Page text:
Lomi, a British Columbia company focused on kitchen food recycling, recently received approval from the Gold Standard Technical Advisory Committee for its new, groundbreaking methodology, titled ‘Reduction in Methane Emissions from Landfills Through Decentralised Organic Waste Processing.

Gold Standard was established in 2003 by the World Wide Fund for Nature and other international non-governmental organizations to ensure projects that reduced carbon emissions featured the highest environmental integrity levels and contributed to sustainable development. Gold Standard is known as the global benchmark for the highest integrity and greatest impact on climate and development initiatives.

As a Gold Standard certified quantification approach, Lomi’s methodology, developed in consultation with Carbonomics, is recognized as a means to accelerate progress toward the Net-Zero ambition of the Paris Climate Agreement while further catalyzing impact towards sustainable development. Aligned with Lomi’s mission to drive conscious environmental practices through the evolution of the food waste management system, this groundbreaking methodology will help individuals and municipalities process food scraps on-site to avoid hauling food waste to landfills and avoid the associated GHG emissions, resulting in Gold Standard Verified Emissions Reductions (GS VERs).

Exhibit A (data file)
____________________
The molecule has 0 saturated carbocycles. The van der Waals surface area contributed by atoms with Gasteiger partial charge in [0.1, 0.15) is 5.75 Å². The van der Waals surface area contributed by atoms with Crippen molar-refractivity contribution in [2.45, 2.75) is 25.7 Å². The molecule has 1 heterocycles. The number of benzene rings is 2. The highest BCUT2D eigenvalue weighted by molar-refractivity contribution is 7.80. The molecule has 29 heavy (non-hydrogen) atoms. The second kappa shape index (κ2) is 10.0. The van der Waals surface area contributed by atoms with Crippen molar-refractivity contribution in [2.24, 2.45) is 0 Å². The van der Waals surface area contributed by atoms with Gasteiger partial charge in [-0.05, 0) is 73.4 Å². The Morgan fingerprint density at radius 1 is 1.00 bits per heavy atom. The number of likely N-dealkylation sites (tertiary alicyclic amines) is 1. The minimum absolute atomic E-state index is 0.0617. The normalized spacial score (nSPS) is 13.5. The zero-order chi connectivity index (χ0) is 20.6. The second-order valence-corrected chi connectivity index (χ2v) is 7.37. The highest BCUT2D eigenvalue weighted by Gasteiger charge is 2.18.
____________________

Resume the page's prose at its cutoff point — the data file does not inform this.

Lomi’s emission reductions, once verified, will be traded on carbon markets, allowing credit purchasers to directly support the project. The proceeds will be used to deploy Lomi food recyclers into new communities, keeping valuable food scraps out of landfills and increasing the Lomi community’s positive impact on society and the environment.

“The best way to reduce emissions associated with landfill is to ensure that the waste never reaches the landfill in the first place,” stated Margaret Kim, CEO of Gold Standard. “This new methodology unlocks the use of carbon credit revenue to support projects that process waste at the household or commercial level, enable the production of valuable by-products such as fertilizers, and eliminate the emissions caused by transporting waste to landfill sites.”

Lomi units are currently found in more than 200,000 households worldwide. Through the use of the home device, the Lomi community has diverted up to 300 million pounds of food waste from landfills and saved up to 34,000 metric tons of CO2e emissions to date.

Source: Lomi